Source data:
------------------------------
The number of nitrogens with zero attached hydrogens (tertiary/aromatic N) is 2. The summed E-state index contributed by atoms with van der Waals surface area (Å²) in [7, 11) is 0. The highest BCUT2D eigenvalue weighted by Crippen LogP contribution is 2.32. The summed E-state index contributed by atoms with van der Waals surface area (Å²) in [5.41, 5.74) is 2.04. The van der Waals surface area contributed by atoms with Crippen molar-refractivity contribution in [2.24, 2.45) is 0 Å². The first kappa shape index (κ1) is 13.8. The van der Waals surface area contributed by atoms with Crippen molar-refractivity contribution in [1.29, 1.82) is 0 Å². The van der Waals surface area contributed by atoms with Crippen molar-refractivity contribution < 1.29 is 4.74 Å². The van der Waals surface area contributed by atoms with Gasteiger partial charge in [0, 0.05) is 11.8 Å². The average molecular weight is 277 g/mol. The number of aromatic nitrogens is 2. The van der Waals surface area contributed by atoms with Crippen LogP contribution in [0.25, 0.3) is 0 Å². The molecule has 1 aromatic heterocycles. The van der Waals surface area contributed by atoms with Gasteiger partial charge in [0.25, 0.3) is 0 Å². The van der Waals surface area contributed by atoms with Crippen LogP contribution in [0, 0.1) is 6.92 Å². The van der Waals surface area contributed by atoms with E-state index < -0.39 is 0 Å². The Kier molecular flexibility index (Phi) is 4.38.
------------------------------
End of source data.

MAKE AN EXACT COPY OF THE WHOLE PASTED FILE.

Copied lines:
The number of nitrogens with zero attached hydrogens (tertiary/aromatic N) is 2. The summed E-state index contributed by atoms with van der Waals surface area (Å²) in [7, 11) is 0. The highest BCUT2D eigenvalue weighted by Crippen LogP contribution is 2.32. The summed E-state index contributed by atoms with van der Waals surface area (Å²) in [5.41, 5.74) is 2.04. The van der Waals surface area contributed by atoms with Crippen molar-refractivity contribution in [2.24, 2.45) is 0 Å². The first kappa shape index (κ1) is 13.8. The van der Waals surface area contributed by atoms with Crippen molar-refractivity contribution in [1.29, 1.82) is 0 Å². The van der Waals surface area contributed by atoms with Crippen molar-refractivity contribution < 1.29 is 4.74 Å². The van der Waals surface area contributed by atoms with Gasteiger partial charge in [0, 0.05) is 11.8 Å². The average molecular weight is 277 g/mol. The number of aromatic nitrogens is 2. The van der Waals surface area contributed by atoms with Crippen LogP contribution in [0.25, 0.3) is 0 Å². The molecule has 1 aromatic heterocycles. The van der Waals surface area contributed by atoms with Gasteiger partial charge in [0.25, 0.3) is 0 Å². The van der Waals surface area contributed by atoms with Crippen LogP contribution in [0, 0.1) is 6.92 Å². The van der Waals surface area contributed by atoms with E-state index < -0.39 is 0 Å². The Kier molecular flexibility index (Phi) is 4.38.